Upon their introduction, Motor Trend blessed the Aspen and Volare with the 1976 Car of the Year award. Chrysler’s new compacts were a hit!  Things were mostly status quo until 1978, which heralded the introduction of a very special Aspen two-door.

Known as the Kit Car, it was the only Aspen made to look like a race car. Chrysler built its Kit Car to honor of NASCAR driver Richard Petty. Visual changes included bolted-on, flared wheel arches, tie-down points for the windshield and hood, extra rear window trims, and a large spoiler. Chrysler saved some glue by deleting the exterior badging, then used said glue on the side window louvers. Setting off the racer look were unadorned steel wheels, with no available hubcaps. Unlike other sporty Aspens (and perhaps a bit oddly), the Kit Car came only with an automatic transmission. At least it had the 360 V8.

Options for buyers were very limited, and included a decal kit with a large “43” for the door, and some 360 stickers for the hood. The dealer could install these, or owners could just do it themselves ⁠— options! Just 145 Kit Cars were made, and all were the same color.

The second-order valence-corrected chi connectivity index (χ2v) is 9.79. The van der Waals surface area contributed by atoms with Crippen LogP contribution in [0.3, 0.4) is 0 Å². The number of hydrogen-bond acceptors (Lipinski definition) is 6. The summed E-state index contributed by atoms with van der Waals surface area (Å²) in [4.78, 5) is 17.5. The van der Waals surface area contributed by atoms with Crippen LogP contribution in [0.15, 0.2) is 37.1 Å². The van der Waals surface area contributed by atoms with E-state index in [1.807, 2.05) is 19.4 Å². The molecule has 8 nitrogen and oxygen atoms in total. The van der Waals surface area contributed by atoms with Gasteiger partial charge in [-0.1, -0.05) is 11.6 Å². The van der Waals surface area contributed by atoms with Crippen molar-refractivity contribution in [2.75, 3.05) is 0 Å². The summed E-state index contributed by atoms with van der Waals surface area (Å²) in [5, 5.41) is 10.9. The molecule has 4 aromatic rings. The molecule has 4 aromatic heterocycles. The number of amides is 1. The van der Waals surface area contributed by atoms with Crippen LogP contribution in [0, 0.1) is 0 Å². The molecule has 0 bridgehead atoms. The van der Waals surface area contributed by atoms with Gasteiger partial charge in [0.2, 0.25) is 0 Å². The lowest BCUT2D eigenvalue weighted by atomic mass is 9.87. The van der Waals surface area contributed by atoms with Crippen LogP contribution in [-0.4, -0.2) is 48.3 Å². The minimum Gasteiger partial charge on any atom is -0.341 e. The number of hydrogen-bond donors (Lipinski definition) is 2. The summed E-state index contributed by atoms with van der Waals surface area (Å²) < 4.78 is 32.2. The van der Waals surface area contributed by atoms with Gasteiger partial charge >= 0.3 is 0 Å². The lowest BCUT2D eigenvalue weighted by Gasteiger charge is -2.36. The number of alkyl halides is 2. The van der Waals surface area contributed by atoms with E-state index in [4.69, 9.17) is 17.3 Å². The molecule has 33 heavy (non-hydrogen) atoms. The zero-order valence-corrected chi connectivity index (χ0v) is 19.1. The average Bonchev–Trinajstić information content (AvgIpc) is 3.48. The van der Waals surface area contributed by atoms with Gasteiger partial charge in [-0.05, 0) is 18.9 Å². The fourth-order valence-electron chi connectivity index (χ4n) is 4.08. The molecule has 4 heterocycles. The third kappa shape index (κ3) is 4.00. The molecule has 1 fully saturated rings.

Given the aforementioned rust issues shipped standard with each Aspen, surely very few remain today. The Aspen itself was not long for the world after 1978: It was cancelled at the end of 1980, as the exciting and efficient new K-cars were ready. Today’s Rare Ride was listed for sale for a very short time before seeing its listing removed. In excellent condition, the Kit Car asked $15,900.

[Images: seller]

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52 Comments on “Rare Rides: The Especially Forgotten 1978 Dodge Aspen Kit Car...”


  • avatar
    Lou_BC

    Check out the brodozer grade flares. My neighbour put them on his Ram to hide the fender rust.